Rag dolls are some of the oldest-documented children’s toys in human history. In direct contrast with their plastic and mass-produced counterparts in the modern age, these dolls are made by hand from scraps of material or rags. Each doll is, therefore, unique and made with love and care.
Sharon, owner and creative behind CuddlesomeCuties, is a stay at home mom whose children are now all grown up and she has, therefore, found herself at a bit of a loose end. With all this new time on her hands she has started sewing rag dolls and has launched CuddlesomeCuties. Sharon started by making toys as gifts for friends and donated a few to charity. Her inspiration is found in her love of rag dolls, but also the pieces of fabric, ribbons or other materials she uses in her creations. When Sharon begins a new doll she starts without any idea of what it may look like – it just takes form as she works. She aspires for her dolls to be cuddled and loved and to make people happy.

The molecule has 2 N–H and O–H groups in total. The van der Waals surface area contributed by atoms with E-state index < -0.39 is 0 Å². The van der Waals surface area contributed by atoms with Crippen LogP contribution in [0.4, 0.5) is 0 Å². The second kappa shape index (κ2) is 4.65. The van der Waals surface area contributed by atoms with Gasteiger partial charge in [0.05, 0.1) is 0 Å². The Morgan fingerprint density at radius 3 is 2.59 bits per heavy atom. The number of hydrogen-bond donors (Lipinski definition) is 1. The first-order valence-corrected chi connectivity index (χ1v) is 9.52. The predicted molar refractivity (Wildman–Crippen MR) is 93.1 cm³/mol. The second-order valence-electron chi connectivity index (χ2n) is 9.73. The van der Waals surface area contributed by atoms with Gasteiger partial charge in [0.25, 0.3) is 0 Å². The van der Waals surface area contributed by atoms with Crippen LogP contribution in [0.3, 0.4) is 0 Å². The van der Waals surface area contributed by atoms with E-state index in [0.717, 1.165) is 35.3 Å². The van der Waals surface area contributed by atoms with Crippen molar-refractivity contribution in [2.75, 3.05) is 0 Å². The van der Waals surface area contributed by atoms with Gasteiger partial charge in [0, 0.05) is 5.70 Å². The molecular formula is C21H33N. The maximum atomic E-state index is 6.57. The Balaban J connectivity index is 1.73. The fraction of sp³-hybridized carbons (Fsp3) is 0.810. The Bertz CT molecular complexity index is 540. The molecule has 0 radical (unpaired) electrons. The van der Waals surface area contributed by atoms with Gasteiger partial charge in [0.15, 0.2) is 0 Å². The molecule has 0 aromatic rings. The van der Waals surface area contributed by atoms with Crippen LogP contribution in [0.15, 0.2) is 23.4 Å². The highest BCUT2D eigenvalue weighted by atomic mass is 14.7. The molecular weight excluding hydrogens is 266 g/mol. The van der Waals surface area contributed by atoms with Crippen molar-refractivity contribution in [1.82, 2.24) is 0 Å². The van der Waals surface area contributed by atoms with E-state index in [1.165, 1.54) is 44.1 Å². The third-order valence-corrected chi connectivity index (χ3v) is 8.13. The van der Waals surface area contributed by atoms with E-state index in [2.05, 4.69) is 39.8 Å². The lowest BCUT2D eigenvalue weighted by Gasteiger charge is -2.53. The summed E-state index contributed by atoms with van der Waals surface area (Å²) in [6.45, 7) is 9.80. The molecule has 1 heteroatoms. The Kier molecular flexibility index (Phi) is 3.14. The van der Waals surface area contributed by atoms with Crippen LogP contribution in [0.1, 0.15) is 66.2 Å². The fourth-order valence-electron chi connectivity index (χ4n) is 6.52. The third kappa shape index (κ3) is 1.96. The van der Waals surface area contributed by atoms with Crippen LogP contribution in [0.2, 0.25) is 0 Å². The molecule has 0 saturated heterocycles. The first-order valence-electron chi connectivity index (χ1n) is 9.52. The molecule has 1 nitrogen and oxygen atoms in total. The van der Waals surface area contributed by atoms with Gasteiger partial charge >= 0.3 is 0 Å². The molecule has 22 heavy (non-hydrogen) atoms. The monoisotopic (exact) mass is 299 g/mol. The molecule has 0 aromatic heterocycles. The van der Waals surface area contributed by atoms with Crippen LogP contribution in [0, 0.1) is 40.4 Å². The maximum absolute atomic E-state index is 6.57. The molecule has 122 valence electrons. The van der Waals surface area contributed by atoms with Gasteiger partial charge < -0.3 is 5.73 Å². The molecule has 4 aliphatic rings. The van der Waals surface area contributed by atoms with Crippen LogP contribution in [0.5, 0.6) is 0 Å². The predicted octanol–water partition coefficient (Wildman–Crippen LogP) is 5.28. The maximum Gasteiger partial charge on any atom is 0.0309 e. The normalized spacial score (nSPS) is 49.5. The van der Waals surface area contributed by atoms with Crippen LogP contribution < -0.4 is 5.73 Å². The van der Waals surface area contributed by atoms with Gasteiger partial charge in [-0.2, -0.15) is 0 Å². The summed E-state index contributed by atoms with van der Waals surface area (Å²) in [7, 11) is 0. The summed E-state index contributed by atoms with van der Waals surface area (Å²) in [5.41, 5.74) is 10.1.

Sharon’s range of rag dolls includes humans, mice, otters, bunnies and anything you can think of. I think one of the most inspiring dolls she makes are those who reflect people of colour. I have always been gobsmacked by the fact that there is such a paucity of dolls like this. In a country like South Africa it is counter-intuitive that, while the vast majority of the population is black, a black doll is about as elusive as a Knysna elephant. It may seem unimportant, but when children play with dolls they are simulating the lives and roles they see around them. During play, children are dreaming of what could be and identifying where they fit into the world. Surely, all children should have access to toys made in their own image and reflecting role models within their own communities and cultures. This situation seems to be an unfortunate by-product of our Eurocentric world culture. Sharon is doing her bit in filling this gap.